US tech and health behemoths have joined forces to roll out yet another Covid-19 vaccination passport, dangling a return to international travel but raising more questions about the future of privacy.
Along with healthcare nonprofit Mayo Clinic, health and tech companies including Microsoft, Salesforce, and Oracle have united to form the Vaccination Credential Initiative, aimed at devising a secure “health passport” that tracks the bearer’s vaccination status across borders.
In a press release on Thursday, the CEO of VCI member the Commons Project Foundation argued such passports were necessary to “safely return to travel, work, school, and life, while protecting their data privacy.”
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The group is working on technology that will allow jab recipients to carry an encrypted copy of their “immunization credentials,” storable in the digital wallet of their choice. If the recipient does not have a smartphone, they could receive a paper version printed with a specialized QR code. The participants have emphasized they want to make “electronic access to vaccination, testing, and other medical records” accessible to rich and poor alike, “as easy as online banking,” in the words of Oracle exec Mike Sicilia.
However, there remains no proof that receiving the recently-approved Pfizer-BioNTech or Moderna jabs actually will stop the recipient from spreading the virus, as both companies have admitted. VCI members nevertheless believe that being able to produce proof of inoculation is a vital step to resuming international travel and that governments and airlines will soon demand travelers carry such proof with them.
While VCI and other developers of vaccine passports like CommonPass insist these projects are the result of growing demand by governments and the travel industry for proof of vaccination, some in that industry believe that requiring vaccine passports would actually spell the death of tourism. Last month, the head of the World Travel and Tourism Council warned that governments mandating travelers carry vaccination certificates would “kill their sector,” while human rights group Privacy International argued health passports would quickly spiral into a “global identity document” and severely impinge on human freedom.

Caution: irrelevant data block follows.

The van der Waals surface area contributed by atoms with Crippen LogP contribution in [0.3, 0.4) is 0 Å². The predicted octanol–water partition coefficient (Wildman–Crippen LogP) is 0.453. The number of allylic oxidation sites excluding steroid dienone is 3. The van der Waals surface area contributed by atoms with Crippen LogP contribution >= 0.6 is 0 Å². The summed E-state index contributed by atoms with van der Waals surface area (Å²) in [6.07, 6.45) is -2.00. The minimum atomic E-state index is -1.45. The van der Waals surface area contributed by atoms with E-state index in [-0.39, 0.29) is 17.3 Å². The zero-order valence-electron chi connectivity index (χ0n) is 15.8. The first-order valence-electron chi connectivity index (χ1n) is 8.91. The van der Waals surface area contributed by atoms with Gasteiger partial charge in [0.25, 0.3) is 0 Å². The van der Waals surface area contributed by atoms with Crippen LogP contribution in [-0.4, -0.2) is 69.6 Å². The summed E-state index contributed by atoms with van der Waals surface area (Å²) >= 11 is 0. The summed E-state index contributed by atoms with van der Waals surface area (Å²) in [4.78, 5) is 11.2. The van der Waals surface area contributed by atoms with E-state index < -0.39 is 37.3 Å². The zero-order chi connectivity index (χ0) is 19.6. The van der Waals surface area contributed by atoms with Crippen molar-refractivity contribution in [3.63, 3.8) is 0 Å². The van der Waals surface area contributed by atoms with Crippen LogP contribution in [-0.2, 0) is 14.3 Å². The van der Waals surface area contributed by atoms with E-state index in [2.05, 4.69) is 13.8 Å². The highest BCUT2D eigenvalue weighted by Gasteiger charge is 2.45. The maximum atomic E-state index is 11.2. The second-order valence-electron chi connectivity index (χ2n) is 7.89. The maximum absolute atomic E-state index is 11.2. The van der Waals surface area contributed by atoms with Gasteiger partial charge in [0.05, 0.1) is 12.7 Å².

However, other airline trade groups have gone on the record with their support for CommonPass and similar health passport apps. OneWorld, Star Alliance, and SkyTeam issued a joint statement in November praising the idea of “digital health passports,” arguing such technology would encourage people to return to airline travel much more quickly than a patchwork system of quarantines and isolation mandates.
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The World Economic Forum, one of the biggest boosters of vaccine passports, has been pushing for global identity documents since long before the Covid-19 pandemic, and the VCI’s proposed health passport closely resembles its Known Traveler Digital Identity project. KTDI combines the functionality of a passport with the tracking capabilities of a smartphone app and includes not only medical records but financial data as well. The WEF has admitted it is currently testing “components of the KTDI concept in a real-life, cross-border context” in partnership with airline travel bodies, and it is working with the Commons Project – a member of the VCI – on that initiative.
Los Angeles last month announced it will allow recipients of the Covid-19 vaccine to store proof of immunization in their smartphone wallets. While the technology will initially be used to remind them of when to get their second shot, officials have admitted it could eventually be used to allow recipients privileged access to large gatherings or air travel.
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